Reviews that mention Paul Smoker
February 12, 2011
Live at the Knitting Factory Vol. 1 (with Marshall Allen)
Porter Records PRCD 4051
Live in Paris
NoBusiness Records NBCD 16
By Ken Waxman
Recorded almost exactly seven years apart, these high-class discs illuminate drummer Lou Grassi’s hard-hitting yet rhythmically sophisticated style in two advanced group contexts. At home with styles ranging from ragtime to free form, Grassi advances any project in tandem with other players, never drawing undue attention to himself.
A welcome document involving the drummer’s long-constituted – since 1995 – Po Band, Live at the Knitting Factory features flutist/saxophonist Marshall Allen, linchpin of the Sun Ra Arkestra, guesting with the 2000 version of the group. Besides Grassi, trumpeter Paul Smoker, trombonist Steve Swell and clarinettist Perry Robinson are featured along with the late bassist Wilber Morris. That same year, Grassi hooked up with three other mature players to form the Nu Band. Live in Paris, recorded in 2007, demonstrates the close cooperation which has allowed it to flourish. Although each Nu Band member is a leader in his own right – as are Po Band’s participants – the CD’s extended tracks demonstrate the group’s collegial if not musical harmony. Mercurial reedist Mark Whitecage and fiery brass man Roy Campbell have an ideal setting for their contrapuntal connections, while the drummer and solid bassist Joe Fonda – who plays in as many bands as Grassi – not only keep the music on an even keel, but solos impressively. MORE
July 26, 2004
DEAD CAT BOUNCE
Home Speaks to the Wandering
By looking sideways for inspiration to sounds that encompass the brass band tradition, intricate African rhythms, plus hearty helpings of modern jazz and pure improv, two youngish bands have come up with noteworthy CDs that reconfirm eclecticism.
Stacked up next to one another though, JALOLU may have a slight edge over HOME SPEAKS TO THE WANDERING. Thats only because the Gambian and Ghanaian inspirations of drummer Harris Eisenstadt are less familiar than the outcome of many Dead Cat Bounce (DCB) compositions, whose voicings draw on sources like Charles Mingus and the World Saxophone Quartet (WSQ). MORE
February 16, 2004
Duocity in Brass & Wood
Cadence Jazz Records CJR 1155/56
DOMINIC DUVAL/MARK WHITECAGE
Rules of Engagement, Vol. 1
Drimala Records DR 03-347-03
Duo improvisations featuring a double bass and a horn are some of the hardest performances to realize. The challenge is compounded if the non-bass-playing partner only has a trumpets three valves and his embouchure with which to create. Thus Rochester, N.Y.-based trumpeter Paul Smoker should be complimented for sheer audacity. His double CD session of live, more than 60-minute duets with either Dominic Duval or Ed Schuller shows what can happen when two accomplished musicians strip down to the essentials and go at it with no preconceived notions. MORE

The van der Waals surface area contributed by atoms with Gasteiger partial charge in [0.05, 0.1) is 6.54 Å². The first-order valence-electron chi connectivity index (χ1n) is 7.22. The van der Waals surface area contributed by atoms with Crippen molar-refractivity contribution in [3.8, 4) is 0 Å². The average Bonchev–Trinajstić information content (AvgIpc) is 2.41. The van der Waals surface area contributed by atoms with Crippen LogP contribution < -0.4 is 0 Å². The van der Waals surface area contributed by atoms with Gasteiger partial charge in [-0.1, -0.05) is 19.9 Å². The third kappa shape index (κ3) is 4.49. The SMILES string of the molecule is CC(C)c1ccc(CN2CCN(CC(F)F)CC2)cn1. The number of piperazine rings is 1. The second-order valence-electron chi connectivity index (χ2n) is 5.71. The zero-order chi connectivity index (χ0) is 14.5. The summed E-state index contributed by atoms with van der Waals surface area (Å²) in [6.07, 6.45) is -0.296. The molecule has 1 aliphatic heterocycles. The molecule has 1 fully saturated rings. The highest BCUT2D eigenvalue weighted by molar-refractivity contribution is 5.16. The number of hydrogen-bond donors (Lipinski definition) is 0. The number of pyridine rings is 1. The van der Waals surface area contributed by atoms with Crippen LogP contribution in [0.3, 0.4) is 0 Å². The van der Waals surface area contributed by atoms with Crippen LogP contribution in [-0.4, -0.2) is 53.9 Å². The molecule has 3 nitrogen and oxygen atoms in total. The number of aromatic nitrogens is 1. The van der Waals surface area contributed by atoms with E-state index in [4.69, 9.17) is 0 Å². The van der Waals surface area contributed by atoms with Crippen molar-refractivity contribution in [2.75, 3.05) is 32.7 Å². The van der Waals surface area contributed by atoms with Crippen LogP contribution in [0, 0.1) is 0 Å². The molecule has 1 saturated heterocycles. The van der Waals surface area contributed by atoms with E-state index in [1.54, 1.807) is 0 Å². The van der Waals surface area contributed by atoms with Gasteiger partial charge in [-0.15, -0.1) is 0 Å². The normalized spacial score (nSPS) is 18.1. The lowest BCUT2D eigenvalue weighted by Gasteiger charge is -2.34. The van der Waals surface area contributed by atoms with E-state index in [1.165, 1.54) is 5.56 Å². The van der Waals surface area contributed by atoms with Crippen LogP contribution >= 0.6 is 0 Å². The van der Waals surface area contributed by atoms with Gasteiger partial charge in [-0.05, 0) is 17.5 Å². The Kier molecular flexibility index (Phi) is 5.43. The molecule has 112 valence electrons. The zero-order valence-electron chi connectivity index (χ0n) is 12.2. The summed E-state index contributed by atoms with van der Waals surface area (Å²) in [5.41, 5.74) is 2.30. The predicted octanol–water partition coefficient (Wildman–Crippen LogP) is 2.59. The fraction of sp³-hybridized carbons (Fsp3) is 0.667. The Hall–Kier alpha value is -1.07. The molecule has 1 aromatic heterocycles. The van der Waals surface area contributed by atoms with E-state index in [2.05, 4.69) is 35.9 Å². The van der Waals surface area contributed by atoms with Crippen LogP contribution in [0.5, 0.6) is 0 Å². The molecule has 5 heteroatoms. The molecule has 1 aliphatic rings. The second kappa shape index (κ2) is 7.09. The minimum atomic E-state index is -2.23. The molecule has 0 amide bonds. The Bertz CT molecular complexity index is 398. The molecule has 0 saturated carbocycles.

May 5, 2003
Playscape PSR #JJ111601
Knowing you limitations and working within them can sometimes be a preferable method of creativity than letting your reach exceed your grasp. At least thats what becomes clear listening to these two quartet discs, led by fine, but under-celebrated tenor saxophonists.
Denver-based Fred Hess, coordinator of jazz studies at Metropolitan Sate College, is the epitome of the journeyman reedman. Initially influenced by Lester Young, he modesty lists his current saxophone heroes as Joe Lovano, Rick Margitza, Bob Berg, Michael Brecker and the much younger Chris Potter. His background, which includes the formation of the Boulder Creative Music Ensemble with trumpeter Ron Miles, as well as work with everyone from ex-Cream drummer Ginger Baker, mainstream bassist Ray Brown and avant trumpeter Wadada Leo Smith, is easily the equivalent of those reedists. Plus his talents on tenor saxophone are equal if not superior to some of his heroes. MORE
January 2, 2003
9 Winds NWCD0263
9 Winds NWCD0231
Brass and strings figure prominently in these two discs recorded by experimenting musicians who fight the good fight for improv in cities like Chicago and Seattle, which move in and out of the jazz spotlight.
Yet sometimes it takes more than good intentions, good ideas and good technique to produce sessions that will resonate outside of a particular social and geographical area. Perhaps thats why trumpeter Jim Knodles session ends up being disappointing while drummer Damon Shorts lives up to its promise MORE